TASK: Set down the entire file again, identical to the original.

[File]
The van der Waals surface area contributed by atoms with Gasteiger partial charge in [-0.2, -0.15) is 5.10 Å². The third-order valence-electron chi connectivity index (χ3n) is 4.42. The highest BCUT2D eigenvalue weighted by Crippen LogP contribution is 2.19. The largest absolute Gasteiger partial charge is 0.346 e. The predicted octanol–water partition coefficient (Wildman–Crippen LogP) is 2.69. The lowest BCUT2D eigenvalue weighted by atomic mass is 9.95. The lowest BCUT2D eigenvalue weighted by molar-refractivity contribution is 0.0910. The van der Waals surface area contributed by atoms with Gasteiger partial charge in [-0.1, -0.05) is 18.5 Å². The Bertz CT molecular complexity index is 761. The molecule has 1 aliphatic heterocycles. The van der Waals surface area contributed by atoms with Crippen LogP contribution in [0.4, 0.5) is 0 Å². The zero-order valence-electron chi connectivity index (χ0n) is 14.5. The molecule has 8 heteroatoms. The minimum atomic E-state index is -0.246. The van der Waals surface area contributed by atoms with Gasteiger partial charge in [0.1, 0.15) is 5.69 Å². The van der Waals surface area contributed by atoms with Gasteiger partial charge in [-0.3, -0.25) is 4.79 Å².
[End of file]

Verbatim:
The van der Waals surface area contributed by atoms with Gasteiger partial charge in [-0.2, -0.15) is 5.10 Å². The third-order valence-electron chi connectivity index (χ3n) is 4.42. The highest BCUT2D eigenvalue weighted by Crippen LogP contribution is 2.19. The largest absolute Gasteiger partial charge is 0.346 e. The predicted octanol–water partition coefficient (Wildman–Crippen LogP) is 2.69. The lowest BCUT2D eigenvalue weighted by atomic mass is 9.95. The lowest BCUT2D eigenvalue weighted by molar-refractivity contribution is 0.0910. The van der Waals surface area contributed by atoms with Gasteiger partial charge in [-0.1, -0.05) is 18.5 Å². The Bertz CT molecular complexity index is 761. The molecule has 1 aliphatic heterocycles. The van der Waals surface area contributed by atoms with Crippen LogP contribution in [0.4, 0.5) is 0 Å². The zero-order valence-electron chi connectivity index (χ0n) is 14.5. The molecule has 8 heteroatoms. The minimum atomic E-state index is -0.246. The van der Waals surface area contributed by atoms with Gasteiger partial charge in [0.1, 0.15) is 5.69 Å². The van der Waals surface area contributed by atoms with Gasteiger partial charge in [-0.3, -0.25) is 4.79 Å².